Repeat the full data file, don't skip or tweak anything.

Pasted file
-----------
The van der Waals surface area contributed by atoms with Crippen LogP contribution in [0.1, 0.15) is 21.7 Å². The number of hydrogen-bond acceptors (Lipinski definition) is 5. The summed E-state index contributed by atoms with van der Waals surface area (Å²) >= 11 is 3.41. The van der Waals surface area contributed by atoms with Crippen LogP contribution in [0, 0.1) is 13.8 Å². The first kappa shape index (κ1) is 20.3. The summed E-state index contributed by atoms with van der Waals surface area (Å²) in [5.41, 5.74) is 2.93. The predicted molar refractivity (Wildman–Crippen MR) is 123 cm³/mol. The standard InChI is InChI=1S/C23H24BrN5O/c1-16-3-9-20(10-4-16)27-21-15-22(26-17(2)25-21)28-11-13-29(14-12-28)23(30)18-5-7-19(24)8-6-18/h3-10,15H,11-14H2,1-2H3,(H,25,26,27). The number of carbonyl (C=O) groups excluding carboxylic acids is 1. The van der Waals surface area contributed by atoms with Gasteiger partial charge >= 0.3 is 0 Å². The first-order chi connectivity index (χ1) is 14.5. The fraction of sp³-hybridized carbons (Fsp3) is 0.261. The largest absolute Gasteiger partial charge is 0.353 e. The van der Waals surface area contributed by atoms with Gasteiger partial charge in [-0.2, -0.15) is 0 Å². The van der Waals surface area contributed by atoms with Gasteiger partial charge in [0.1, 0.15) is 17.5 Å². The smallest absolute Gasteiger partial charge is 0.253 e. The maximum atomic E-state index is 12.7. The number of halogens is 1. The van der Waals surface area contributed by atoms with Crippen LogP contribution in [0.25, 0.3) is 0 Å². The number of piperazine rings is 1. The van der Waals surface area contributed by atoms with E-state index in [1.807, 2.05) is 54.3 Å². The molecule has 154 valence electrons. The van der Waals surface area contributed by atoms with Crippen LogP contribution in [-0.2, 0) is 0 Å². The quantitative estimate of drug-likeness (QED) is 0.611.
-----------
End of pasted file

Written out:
The van der Waals surface area contributed by atoms with Crippen LogP contribution in [0.1, 0.15) is 21.7 Å². The number of hydrogen-bond acceptors (Lipinski definition) is 5. The summed E-state index contributed by atoms with van der Waals surface area (Å²) >= 11 is 3.41. The van der Waals surface area contributed by atoms with Crippen LogP contribution in [0, 0.1) is 13.8 Å². The first kappa shape index (κ1) is 20.3. The summed E-state index contributed by atoms with van der Waals surface area (Å²) in [5.41, 5.74) is 2.93. The predicted molar refractivity (Wildman–Crippen MR) is 123 cm³/mol. The standard InChI is InChI=1S/C23H24BrN5O/c1-16-3-9-20(10-4-16)27-21-15-22(26-17(2)25-21)28-11-13-29(14-12-28)23(30)18-5-7-19(24)8-6-18/h3-10,15H,11-14H2,1-2H3,(H,25,26,27). The number of carbonyl (C=O) groups excluding carboxylic acids is 1. The van der Waals surface area contributed by atoms with Gasteiger partial charge >= 0.3 is 0 Å². The first-order chi connectivity index (χ1) is 14.5. The fraction of sp³-hybridized carbons (Fsp3) is 0.261. The largest absolute Gasteiger partial charge is 0.353 e. The van der Waals surface area contributed by atoms with Gasteiger partial charge in [-0.2, -0.15) is 0 Å². The van der Waals surface area contributed by atoms with Gasteiger partial charge in [0.1, 0.15) is 17.5 Å². The smallest absolute Gasteiger partial charge is 0.253 e. The maximum atomic E-state index is 12.7. The number of halogens is 1. The van der Waals surface area contributed by atoms with Crippen LogP contribution in [0.25, 0.3) is 0 Å². The number of piperazine rings is 1. The van der Waals surface area contributed by atoms with E-state index in [1.807, 2.05) is 54.3 Å². The molecule has 154 valence electrons. The van der Waals surface area contributed by atoms with Crippen LogP contribution in [-0.2, 0) is 0 Å². The quantitative estimate of drug-likeness (QED) is 0.611.